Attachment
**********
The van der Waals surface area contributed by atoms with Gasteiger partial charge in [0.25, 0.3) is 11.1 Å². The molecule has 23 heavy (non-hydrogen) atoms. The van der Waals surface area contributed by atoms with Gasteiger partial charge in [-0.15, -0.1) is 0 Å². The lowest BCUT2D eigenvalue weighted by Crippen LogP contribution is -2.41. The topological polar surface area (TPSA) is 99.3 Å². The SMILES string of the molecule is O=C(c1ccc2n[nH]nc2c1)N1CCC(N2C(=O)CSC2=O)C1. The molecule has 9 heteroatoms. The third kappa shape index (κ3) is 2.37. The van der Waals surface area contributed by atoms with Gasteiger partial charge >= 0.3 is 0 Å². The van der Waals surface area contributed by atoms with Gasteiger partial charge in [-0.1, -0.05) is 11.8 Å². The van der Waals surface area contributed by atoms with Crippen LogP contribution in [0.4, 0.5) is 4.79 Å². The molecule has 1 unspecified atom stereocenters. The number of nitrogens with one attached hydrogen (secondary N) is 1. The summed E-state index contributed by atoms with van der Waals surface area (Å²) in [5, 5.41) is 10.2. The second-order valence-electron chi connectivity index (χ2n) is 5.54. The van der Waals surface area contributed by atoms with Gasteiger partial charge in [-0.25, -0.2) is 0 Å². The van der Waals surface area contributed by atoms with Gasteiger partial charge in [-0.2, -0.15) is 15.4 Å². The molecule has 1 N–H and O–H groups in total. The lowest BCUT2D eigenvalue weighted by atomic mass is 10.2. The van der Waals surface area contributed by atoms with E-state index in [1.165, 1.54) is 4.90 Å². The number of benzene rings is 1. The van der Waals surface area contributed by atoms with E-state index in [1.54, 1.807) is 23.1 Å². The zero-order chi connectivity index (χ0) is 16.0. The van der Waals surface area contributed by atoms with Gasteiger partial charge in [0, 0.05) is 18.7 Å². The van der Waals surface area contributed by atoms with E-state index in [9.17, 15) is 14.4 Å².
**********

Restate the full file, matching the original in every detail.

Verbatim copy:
The van der Waals surface area contributed by atoms with Gasteiger partial charge in [0.25, 0.3) is 11.1 Å². The molecule has 23 heavy (non-hydrogen) atoms. The van der Waals surface area contributed by atoms with Gasteiger partial charge in [-0.15, -0.1) is 0 Å². The lowest BCUT2D eigenvalue weighted by Crippen LogP contribution is -2.41. The topological polar surface area (TPSA) is 99.3 Å². The SMILES string of the molecule is O=C(c1ccc2n[nH]nc2c1)N1CCC(N2C(=O)CSC2=O)C1. The molecule has 9 heteroatoms. The third kappa shape index (κ3) is 2.37. The van der Waals surface area contributed by atoms with Gasteiger partial charge >= 0.3 is 0 Å². The van der Waals surface area contributed by atoms with Gasteiger partial charge in [-0.1, -0.05) is 11.8 Å². The van der Waals surface area contributed by atoms with Crippen LogP contribution in [0.4, 0.5) is 4.79 Å². The molecule has 1 unspecified atom stereocenters. The number of nitrogens with one attached hydrogen (secondary N) is 1. The summed E-state index contributed by atoms with van der Waals surface area (Å²) in [5, 5.41) is 10.2. The second-order valence-electron chi connectivity index (χ2n) is 5.54. The van der Waals surface area contributed by atoms with Gasteiger partial charge in [-0.25, -0.2) is 0 Å². The van der Waals surface area contributed by atoms with Gasteiger partial charge in [-0.2, -0.15) is 15.4 Å². The molecule has 1 N–H and O–H groups in total. The lowest BCUT2D eigenvalue weighted by atomic mass is 10.2. The van der Waals surface area contributed by atoms with E-state index in [1.165, 1.54) is 4.90 Å². The number of benzene rings is 1. The van der Waals surface area contributed by atoms with E-state index in [1.54, 1.807) is 23.1 Å². The zero-order chi connectivity index (χ0) is 16.0. The van der Waals surface area contributed by atoms with Gasteiger partial charge in [0, 0.05) is 18.7 Å². The van der Waals surface area contributed by atoms with E-state index in [9.17, 15) is 14.4 Å².